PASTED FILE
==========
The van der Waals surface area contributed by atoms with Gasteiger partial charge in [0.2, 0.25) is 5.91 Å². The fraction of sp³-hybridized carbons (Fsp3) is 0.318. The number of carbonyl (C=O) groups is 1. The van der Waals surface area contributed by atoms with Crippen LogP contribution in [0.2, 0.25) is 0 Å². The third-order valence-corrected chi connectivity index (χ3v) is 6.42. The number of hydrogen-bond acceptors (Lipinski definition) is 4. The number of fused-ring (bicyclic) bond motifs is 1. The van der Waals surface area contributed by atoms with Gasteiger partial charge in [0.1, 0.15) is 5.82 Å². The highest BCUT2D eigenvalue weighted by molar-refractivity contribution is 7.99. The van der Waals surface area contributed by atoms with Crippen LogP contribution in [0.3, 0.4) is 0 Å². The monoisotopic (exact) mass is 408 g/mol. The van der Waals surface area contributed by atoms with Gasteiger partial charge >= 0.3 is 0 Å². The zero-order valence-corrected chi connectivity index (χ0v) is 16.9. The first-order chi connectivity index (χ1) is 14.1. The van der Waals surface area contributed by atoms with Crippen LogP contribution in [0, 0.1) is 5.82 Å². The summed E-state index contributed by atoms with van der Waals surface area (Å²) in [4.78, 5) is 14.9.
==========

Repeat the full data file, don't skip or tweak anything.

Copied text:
The van der Waals surface area contributed by atoms with Gasteiger partial charge in [0.2, 0.25) is 5.91 Å². The fraction of sp³-hybridized carbons (Fsp3) is 0.318. The number of carbonyl (C=O) groups is 1. The van der Waals surface area contributed by atoms with Crippen LogP contribution in [0.2, 0.25) is 0 Å². The third-order valence-corrected chi connectivity index (χ3v) is 6.42. The number of hydrogen-bond acceptors (Lipinski definition) is 4. The number of fused-ring (bicyclic) bond motifs is 1. The van der Waals surface area contributed by atoms with Gasteiger partial charge in [0.1, 0.15) is 5.82 Å². The highest BCUT2D eigenvalue weighted by molar-refractivity contribution is 7.99. The van der Waals surface area contributed by atoms with Crippen LogP contribution in [0.3, 0.4) is 0 Å². The monoisotopic (exact) mass is 408 g/mol. The van der Waals surface area contributed by atoms with Gasteiger partial charge >= 0.3 is 0 Å². The zero-order valence-corrected chi connectivity index (χ0v) is 16.9. The first-order chi connectivity index (χ1) is 14.1. The van der Waals surface area contributed by atoms with Crippen LogP contribution in [0, 0.1) is 5.82 Å². The summed E-state index contributed by atoms with van der Waals surface area (Å²) in [4.78, 5) is 14.9.